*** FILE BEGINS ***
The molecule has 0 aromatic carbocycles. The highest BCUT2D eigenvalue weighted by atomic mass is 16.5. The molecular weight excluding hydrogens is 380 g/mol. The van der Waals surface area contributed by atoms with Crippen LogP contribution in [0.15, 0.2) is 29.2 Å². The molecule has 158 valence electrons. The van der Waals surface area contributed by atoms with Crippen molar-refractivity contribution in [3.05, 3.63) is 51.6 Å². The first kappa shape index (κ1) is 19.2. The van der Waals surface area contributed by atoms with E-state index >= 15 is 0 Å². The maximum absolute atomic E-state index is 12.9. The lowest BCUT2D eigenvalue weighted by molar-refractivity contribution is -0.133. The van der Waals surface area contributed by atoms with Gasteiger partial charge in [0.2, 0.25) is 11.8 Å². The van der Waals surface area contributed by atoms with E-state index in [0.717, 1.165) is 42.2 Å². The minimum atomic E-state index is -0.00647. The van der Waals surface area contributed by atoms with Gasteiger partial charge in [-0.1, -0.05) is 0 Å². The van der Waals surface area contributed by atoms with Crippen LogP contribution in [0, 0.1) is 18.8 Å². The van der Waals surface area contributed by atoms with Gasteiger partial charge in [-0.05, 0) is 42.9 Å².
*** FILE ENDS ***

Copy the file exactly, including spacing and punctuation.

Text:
The molecule has 0 aromatic carbocycles. The highest BCUT2D eigenvalue weighted by atomic mass is 16.5. The molecular weight excluding hydrogens is 380 g/mol. The van der Waals surface area contributed by atoms with Crippen LogP contribution in [0.15, 0.2) is 29.2 Å². The molecule has 158 valence electrons. The van der Waals surface area contributed by atoms with Crippen molar-refractivity contribution in [3.05, 3.63) is 51.6 Å². The first kappa shape index (κ1) is 19.2. The van der Waals surface area contributed by atoms with E-state index >= 15 is 0 Å². The maximum absolute atomic E-state index is 12.9. The lowest BCUT2D eigenvalue weighted by molar-refractivity contribution is -0.133. The van der Waals surface area contributed by atoms with Gasteiger partial charge in [0.2, 0.25) is 11.8 Å². The van der Waals surface area contributed by atoms with E-state index in [0.717, 1.165) is 42.2 Å². The minimum atomic E-state index is -0.00647. The van der Waals surface area contributed by atoms with Gasteiger partial charge in [-0.1, -0.05) is 0 Å². The van der Waals surface area contributed by atoms with Crippen LogP contribution in [0, 0.1) is 18.8 Å². The van der Waals surface area contributed by atoms with Gasteiger partial charge in [-0.05, 0) is 42.9 Å².